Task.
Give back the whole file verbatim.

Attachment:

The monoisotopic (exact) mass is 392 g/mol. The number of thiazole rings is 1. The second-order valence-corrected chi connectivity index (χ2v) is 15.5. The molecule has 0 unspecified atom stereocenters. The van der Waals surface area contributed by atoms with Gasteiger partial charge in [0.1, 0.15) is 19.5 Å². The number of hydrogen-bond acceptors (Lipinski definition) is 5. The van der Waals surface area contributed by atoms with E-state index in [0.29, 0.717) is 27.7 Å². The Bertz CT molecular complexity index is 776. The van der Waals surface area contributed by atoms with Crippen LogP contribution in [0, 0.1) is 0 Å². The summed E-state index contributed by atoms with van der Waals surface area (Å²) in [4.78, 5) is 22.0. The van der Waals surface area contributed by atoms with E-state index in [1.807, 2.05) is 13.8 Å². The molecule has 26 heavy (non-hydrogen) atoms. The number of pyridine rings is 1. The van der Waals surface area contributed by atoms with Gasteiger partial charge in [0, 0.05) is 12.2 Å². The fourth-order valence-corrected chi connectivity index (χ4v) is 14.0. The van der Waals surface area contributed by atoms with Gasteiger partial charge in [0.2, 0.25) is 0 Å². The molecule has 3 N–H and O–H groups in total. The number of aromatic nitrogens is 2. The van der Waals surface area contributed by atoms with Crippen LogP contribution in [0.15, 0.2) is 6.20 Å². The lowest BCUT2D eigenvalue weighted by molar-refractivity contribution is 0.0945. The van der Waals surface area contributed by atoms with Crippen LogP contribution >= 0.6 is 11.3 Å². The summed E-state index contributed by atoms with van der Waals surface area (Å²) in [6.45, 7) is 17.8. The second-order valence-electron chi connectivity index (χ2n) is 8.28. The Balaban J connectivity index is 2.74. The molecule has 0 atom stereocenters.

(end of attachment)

The monoisotopic (exact) mass is 392 g/mol. The number of thiazole rings is 1. The second-order valence-corrected chi connectivity index (χ2v) is 15.5. The molecule has 0 unspecified atom stereocenters. The van der Waals surface area contributed by atoms with Gasteiger partial charge in [0.1, 0.15) is 19.5 Å². The number of hydrogen-bond acceptors (Lipinski definition) is 5. The van der Waals surface area contributed by atoms with E-state index in [0.29, 0.717) is 27.7 Å². The Bertz CT molecular complexity index is 776. The van der Waals surface area contributed by atoms with Crippen LogP contribution in [0, 0.1) is 0 Å². The summed E-state index contributed by atoms with van der Waals surface area (Å²) in [4.78, 5) is 22.0. The van der Waals surface area contributed by atoms with E-state index in [1.807, 2.05) is 13.8 Å². The molecule has 26 heavy (non-hydrogen) atoms. The number of pyridine rings is 1. The van der Waals surface area contributed by atoms with Gasteiger partial charge in [0, 0.05) is 12.2 Å². The fourth-order valence-corrected chi connectivity index (χ4v) is 14.0. The van der Waals surface area contributed by atoms with Gasteiger partial charge in [0.2, 0.25) is 0 Å². The molecule has 3 N–H and O–H groups in total. The number of aromatic nitrogens is 2. The van der Waals surface area contributed by atoms with Crippen LogP contribution in [0.15, 0.2) is 6.20 Å². The lowest BCUT2D eigenvalue weighted by molar-refractivity contribution is 0.0945. The van der Waals surface area contributed by atoms with Crippen LogP contribution >= 0.6 is 11.3 Å². The summed E-state index contributed by atoms with van der Waals surface area (Å²) in [6.45, 7) is 17.8. The second-order valence-electron chi connectivity index (χ2n) is 8.28. The Balaban J connectivity index is 2.74. The molecule has 0 atom stereocenters.